Ordinance needed in Frankfort

Greed has spawned wind power development in small communities because existing roads and transmission lines reduce the wind developer’s initial cost. Developers mislead townspeople and officials and attempt to get wind turbines installed with little consideration of what is good and fair for the town.

One key to their success is speed; get it done before the truth is found out. The truth is these projects are subsidized with millions of federal dollars, your dollars. The truth is they’re not as green as they claim. The truth is once wind turbines are installed wind companies have a history of not resolving conflicts, but employing experienced lawyers small towns or homeowners can’t afford to compete with, just like in Vinalhaven and Mars Hill. The truth is they don’t want you to know how many millions of dollars they make and still ask for reduced local taxes in the form of a TIF. Companies make profits; they should pay their own way.

In Frankfort, Eolian claims they aren’t asking for a TIF, although they paid a Portland lawyer to come to town with spreadsheets presenting TIF information to the town. A 60/40 split in local taxes favoring Eolian has been brought up at meetings. Again, why give Eolian a local taxpayer subsidy when they’re already receiving millions of dollars in federal subsidies?

A TIF can only be used for state-approved economic development in a designated area and cannot be used for your local school or to lower your property taxes. In most cases a TIF will only benefit the wind companies. Without a TIF we as a town may lose a little in state funding, but in the long run by giving Eolian this local tax subsidy we are in essence taking money away from our county tax base and the school district and giving it to Eolian.

Wind power developers want you to think any restrictions placed on them makes projects impossible. Not so, it just costs more to do it right. If the turbines available today aren’t appropriate for small-town projects it’s not the people’s fault. Stop installing junk and eventually better equipment will be built.

Six local residents appointed by a town vote have produced an ordinance that protects the public health and financial welfare of the entire town. The purpose of this odinance is to legally force the wind company to do it right or not do it at all. Without this ordinance they will not necessarily do what needs to be done to protect Frankfort, but will protect their pocketbook. The residents of Frankfort need to pass this ordinance.

Wayne Emerton

Frankfort

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Where is the courage?

Wall Street in downtown Manhattan, New York City, is being occupied by thousands of Americans who have honor and courage far beyond anything this nation has seen since the spirit of the American revolution or the Bonus Expeditionary Force, aka the Bonus Army of 1932.

Their intent is justice. People are putting their lives in line, disregarding their personal safety because they truly believe that “Wall Street” is the biggest enemy in this country. Wall Street is responsible for fraud, usury and acts of theft from each family in this country. Its “financial practices” have sucked needed resources from every family to the deprivation of the marriage and the welfare of the children.

This infiltration of an economic oligarchy, which is represented in “Wall Street,” is our greatest enemy and destroys us from within. We must recognize these “acts of war” as domestic terrorism bent on destroying our cherished lives. I applaud the courage of the people in New York. Where is it in Maine?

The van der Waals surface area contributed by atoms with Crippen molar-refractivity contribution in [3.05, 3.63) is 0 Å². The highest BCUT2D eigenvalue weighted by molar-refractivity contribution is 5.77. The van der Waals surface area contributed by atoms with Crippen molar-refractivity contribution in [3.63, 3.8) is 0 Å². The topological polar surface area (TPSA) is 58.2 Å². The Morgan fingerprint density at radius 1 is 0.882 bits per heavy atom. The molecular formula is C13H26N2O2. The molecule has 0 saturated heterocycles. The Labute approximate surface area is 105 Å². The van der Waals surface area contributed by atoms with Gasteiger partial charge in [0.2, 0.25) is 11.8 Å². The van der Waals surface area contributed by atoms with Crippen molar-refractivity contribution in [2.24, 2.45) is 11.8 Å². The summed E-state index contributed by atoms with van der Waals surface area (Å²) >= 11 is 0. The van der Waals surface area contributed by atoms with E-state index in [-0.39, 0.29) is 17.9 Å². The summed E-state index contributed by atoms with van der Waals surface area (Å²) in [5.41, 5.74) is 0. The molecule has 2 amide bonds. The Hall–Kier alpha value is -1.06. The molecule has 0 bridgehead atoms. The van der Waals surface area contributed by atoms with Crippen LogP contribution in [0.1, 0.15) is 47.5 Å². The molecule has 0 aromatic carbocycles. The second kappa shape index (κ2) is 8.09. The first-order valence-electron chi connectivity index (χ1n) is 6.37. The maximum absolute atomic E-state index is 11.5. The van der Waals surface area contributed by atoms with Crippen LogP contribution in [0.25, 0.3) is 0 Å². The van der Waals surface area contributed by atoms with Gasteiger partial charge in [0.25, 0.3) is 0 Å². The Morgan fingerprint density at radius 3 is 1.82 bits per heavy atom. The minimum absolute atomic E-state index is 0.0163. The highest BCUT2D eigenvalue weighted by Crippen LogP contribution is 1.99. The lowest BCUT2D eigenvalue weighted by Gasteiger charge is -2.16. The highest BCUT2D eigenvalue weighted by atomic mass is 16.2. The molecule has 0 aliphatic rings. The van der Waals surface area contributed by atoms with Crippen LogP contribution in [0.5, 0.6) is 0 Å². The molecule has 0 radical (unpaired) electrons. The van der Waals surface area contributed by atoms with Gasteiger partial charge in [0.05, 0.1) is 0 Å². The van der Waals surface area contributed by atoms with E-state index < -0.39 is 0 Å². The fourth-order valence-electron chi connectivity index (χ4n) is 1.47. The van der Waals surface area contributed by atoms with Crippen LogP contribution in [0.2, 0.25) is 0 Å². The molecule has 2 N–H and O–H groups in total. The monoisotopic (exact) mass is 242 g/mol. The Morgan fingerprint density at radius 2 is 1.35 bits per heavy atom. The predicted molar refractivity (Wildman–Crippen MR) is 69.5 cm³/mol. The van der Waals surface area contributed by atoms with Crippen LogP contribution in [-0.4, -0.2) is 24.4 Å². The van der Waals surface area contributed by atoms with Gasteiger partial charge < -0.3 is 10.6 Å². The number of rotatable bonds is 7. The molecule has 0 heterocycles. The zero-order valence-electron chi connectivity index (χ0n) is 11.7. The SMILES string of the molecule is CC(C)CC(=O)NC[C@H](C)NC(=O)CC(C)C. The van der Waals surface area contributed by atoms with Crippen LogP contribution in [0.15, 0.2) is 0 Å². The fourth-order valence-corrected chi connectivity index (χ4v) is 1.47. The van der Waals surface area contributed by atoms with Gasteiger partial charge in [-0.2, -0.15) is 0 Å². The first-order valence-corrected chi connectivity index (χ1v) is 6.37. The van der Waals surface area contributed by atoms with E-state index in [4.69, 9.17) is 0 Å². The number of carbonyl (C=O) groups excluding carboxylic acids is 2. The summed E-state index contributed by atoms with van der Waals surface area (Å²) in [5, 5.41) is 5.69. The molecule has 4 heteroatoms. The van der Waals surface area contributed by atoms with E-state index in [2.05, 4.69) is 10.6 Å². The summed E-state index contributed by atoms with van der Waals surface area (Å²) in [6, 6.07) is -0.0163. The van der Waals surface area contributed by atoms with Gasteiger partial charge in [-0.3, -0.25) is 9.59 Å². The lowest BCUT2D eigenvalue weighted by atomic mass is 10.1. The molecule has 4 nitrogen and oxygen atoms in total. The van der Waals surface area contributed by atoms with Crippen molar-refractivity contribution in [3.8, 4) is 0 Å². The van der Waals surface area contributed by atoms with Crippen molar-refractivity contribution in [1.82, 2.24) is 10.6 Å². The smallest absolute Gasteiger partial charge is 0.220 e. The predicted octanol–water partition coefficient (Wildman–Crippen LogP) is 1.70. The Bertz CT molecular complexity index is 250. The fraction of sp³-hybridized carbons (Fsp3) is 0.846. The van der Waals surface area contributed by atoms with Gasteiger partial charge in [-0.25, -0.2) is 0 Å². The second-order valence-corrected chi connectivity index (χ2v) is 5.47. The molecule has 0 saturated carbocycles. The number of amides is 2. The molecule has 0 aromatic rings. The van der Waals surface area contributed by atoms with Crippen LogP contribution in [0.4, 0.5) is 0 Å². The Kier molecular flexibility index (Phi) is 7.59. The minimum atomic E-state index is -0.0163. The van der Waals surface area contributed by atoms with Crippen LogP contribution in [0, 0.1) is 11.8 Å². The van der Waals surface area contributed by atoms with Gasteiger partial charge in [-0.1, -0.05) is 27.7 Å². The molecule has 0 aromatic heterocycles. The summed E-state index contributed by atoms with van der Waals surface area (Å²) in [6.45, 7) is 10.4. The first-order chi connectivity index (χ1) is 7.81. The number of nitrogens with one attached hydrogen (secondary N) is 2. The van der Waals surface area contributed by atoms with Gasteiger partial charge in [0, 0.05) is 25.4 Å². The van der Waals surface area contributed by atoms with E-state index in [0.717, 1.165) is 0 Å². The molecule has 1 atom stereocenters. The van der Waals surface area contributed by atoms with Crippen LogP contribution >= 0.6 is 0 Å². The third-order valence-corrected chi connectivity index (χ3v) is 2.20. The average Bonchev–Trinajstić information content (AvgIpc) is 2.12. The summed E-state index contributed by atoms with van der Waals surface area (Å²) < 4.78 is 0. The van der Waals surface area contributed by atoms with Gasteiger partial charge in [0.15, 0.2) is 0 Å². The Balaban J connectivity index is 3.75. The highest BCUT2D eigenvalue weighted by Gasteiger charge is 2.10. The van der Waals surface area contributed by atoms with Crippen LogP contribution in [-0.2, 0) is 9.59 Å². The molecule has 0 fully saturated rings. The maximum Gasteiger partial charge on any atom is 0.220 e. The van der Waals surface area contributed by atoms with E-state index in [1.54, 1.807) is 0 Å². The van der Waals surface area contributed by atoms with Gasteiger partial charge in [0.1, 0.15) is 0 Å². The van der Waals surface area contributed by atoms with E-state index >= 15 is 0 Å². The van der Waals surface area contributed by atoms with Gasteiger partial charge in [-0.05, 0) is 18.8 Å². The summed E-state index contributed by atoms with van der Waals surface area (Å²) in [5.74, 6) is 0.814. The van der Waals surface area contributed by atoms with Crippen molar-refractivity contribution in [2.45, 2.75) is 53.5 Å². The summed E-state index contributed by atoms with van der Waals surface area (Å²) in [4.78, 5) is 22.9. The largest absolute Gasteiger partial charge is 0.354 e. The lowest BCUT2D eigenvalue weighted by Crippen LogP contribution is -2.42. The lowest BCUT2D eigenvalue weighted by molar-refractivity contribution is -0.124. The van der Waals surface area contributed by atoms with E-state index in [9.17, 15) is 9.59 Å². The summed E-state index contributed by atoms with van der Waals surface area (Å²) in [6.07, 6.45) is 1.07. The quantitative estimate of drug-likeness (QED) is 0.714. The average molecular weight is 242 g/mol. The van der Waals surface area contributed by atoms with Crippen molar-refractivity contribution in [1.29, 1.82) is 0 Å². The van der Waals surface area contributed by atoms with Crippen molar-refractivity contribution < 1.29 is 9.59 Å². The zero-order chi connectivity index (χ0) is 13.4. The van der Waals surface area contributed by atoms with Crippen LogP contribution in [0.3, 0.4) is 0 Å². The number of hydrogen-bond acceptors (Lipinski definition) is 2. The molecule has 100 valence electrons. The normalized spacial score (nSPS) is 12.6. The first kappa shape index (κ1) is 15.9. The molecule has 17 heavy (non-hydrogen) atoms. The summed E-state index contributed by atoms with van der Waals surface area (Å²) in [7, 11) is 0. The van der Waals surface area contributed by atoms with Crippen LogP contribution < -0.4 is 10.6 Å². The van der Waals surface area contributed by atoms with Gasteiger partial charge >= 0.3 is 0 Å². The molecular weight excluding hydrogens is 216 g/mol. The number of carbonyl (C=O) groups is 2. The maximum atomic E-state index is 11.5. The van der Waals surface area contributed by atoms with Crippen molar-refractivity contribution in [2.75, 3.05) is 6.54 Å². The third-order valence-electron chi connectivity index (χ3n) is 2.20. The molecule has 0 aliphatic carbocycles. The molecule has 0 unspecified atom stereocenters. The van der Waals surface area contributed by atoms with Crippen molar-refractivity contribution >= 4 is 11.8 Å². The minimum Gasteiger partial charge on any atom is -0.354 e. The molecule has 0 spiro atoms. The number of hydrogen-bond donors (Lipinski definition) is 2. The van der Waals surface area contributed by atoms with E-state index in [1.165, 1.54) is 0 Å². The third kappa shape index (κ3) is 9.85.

Patrick Quinn

Winterport

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What’s $100 worth to you?

I have read the [RSU 20] Reorganization Presentation, and while I understand the reasons for the closings, they assume business as usual in terms of educational form.

The savings in terms of heat, light and maintenance to the district are only $124,729; the cost of our principal’s office saved only $101,797. This cuts our town tax bill to the school district by $100,391.28. That is roughly 11 percent of what we are paying yearly (we pay around $900,000 per year), and translates to a savings of about $100 per taxpayer in Swanville.

For the upset to the parents who would have multiple children in multiple schools, I would pay the $100. Local tradition and community spirit are worth $100 to me.

And what happens to the buildings after they are closed? Do we pay minimal upkeep? Why should such new and excellent spaces be empty when we are still paying on the bonds to make them so nice?

I still think the buildings should become the property of the towns they are in, and that the towns should be able to opt out of the state public school venue entirely, and rent the classrooms for freelance teachers and homeschooling groups, ala one-room-schoolhouse style, with multigrade teaching, or without.

Imagine classrooms directly accountable to parents, and teachers paid competitively based on merit instead of tenure! And the common rooms like the gym should continue to be available for community meetings and events.

A real savings to Swanville would be parents in the town taking responsibility to educate their own children right here, without all the union baggage, and the nonsensical and expensive federal mandates.

Imagine if instead of $1 million per year to the school system, we spent $124,729 for upkeep on the building? For $600,000 we could afford upkeep and 5 community-paid teachers. Parents could be required to be support staffing for the teachers as they had need, performing routine maintenance and repairs to the building, grading papers, organizing field trips, teaching gym or art.

This is more than appropriate. I’m just saying, “Think outside the box.”

Patty Keyes

Swanville

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A tale of two murals